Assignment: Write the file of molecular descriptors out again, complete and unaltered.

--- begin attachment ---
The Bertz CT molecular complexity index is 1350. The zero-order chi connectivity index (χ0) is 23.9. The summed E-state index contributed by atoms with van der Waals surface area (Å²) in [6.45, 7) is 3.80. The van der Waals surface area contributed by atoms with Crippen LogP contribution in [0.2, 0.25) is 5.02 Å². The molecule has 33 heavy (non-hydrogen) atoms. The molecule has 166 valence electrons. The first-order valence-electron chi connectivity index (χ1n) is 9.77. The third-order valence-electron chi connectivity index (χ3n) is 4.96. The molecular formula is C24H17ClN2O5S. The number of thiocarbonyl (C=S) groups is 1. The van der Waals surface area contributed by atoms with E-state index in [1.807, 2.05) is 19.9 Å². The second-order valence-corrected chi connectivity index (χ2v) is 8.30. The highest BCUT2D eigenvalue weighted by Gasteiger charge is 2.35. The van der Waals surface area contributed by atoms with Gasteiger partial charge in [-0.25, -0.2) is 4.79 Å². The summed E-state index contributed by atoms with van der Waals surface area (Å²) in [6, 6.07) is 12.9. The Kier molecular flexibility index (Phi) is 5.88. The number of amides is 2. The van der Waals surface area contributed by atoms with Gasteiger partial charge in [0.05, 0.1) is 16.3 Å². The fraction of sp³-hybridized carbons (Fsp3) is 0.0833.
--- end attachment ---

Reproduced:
The Bertz CT molecular complexity index is 1350. The zero-order chi connectivity index (χ0) is 23.9. The summed E-state index contributed by atoms with van der Waals surface area (Å²) in [6.45, 7) is 3.80. The van der Waals surface area contributed by atoms with Crippen LogP contribution in [0.2, 0.25) is 5.02 Å². The molecule has 33 heavy (non-hydrogen) atoms. The molecule has 166 valence electrons. The first-order valence-electron chi connectivity index (χ1n) is 9.77. The third-order valence-electron chi connectivity index (χ3n) is 4.96. The molecular formula is C24H17ClN2O5S. The number of thiocarbonyl (C=S) groups is 1. The van der Waals surface area contributed by atoms with E-state index in [1.807, 2.05) is 19.9 Å². The second-order valence-corrected chi connectivity index (χ2v) is 8.30. The highest BCUT2D eigenvalue weighted by Gasteiger charge is 2.35. The van der Waals surface area contributed by atoms with Gasteiger partial charge in [-0.25, -0.2) is 4.79 Å². The summed E-state index contributed by atoms with van der Waals surface area (Å²) in [6, 6.07) is 12.9. The Kier molecular flexibility index (Phi) is 5.88. The number of amides is 2. The van der Waals surface area contributed by atoms with Gasteiger partial charge in [0.05, 0.1) is 16.3 Å². The fraction of sp³-hybridized carbons (Fsp3) is 0.0833.